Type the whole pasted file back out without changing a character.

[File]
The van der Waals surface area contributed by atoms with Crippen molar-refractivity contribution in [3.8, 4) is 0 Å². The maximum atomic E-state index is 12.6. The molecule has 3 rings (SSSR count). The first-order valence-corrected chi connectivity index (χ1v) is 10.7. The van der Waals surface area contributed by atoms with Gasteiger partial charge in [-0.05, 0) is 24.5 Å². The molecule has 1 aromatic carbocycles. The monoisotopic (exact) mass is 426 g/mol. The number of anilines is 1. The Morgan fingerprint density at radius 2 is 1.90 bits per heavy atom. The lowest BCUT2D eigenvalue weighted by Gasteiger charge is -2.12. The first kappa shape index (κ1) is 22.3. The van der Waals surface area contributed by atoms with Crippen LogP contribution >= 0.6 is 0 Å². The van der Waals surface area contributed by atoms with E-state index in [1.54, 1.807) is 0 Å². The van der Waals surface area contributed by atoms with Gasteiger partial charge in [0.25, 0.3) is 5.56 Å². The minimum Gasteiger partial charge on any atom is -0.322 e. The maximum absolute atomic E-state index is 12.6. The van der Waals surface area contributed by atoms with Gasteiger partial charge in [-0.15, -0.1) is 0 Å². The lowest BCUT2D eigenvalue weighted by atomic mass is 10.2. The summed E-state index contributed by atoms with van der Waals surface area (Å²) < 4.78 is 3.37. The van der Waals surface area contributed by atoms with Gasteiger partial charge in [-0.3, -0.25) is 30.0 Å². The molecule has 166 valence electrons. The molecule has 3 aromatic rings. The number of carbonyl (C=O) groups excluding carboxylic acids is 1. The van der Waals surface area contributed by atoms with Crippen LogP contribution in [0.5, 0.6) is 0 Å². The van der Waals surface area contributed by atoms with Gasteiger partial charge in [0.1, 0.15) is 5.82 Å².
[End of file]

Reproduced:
The van der Waals surface area contributed by atoms with Crippen molar-refractivity contribution in [3.8, 4) is 0 Å². The maximum atomic E-state index is 12.6. The molecule has 3 rings (SSSR count). The first-order valence-corrected chi connectivity index (χ1v) is 10.7. The van der Waals surface area contributed by atoms with Gasteiger partial charge in [-0.05, 0) is 24.5 Å². The molecule has 1 aromatic carbocycles. The monoisotopic (exact) mass is 426 g/mol. The number of anilines is 1. The Morgan fingerprint density at radius 2 is 1.90 bits per heavy atom. The lowest BCUT2D eigenvalue weighted by Gasteiger charge is -2.12. The first kappa shape index (κ1) is 22.3. The van der Waals surface area contributed by atoms with Crippen LogP contribution >= 0.6 is 0 Å². The van der Waals surface area contributed by atoms with E-state index in [1.54, 1.807) is 0 Å². The van der Waals surface area contributed by atoms with Gasteiger partial charge in [0.25, 0.3) is 5.56 Å². The minimum Gasteiger partial charge on any atom is -0.322 e. The maximum absolute atomic E-state index is 12.6. The van der Waals surface area contributed by atoms with Gasteiger partial charge in [-0.15, -0.1) is 0 Å². The lowest BCUT2D eigenvalue weighted by atomic mass is 10.2. The summed E-state index contributed by atoms with van der Waals surface area (Å²) < 4.78 is 3.37. The van der Waals surface area contributed by atoms with Gasteiger partial charge in [-0.3, -0.25) is 30.0 Å². The molecule has 166 valence electrons. The molecule has 3 aromatic rings. The number of carbonyl (C=O) groups excluding carboxylic acids is 1. The van der Waals surface area contributed by atoms with Crippen LogP contribution in [0.5, 0.6) is 0 Å². The van der Waals surface area contributed by atoms with Gasteiger partial charge in [0.1, 0.15) is 5.82 Å².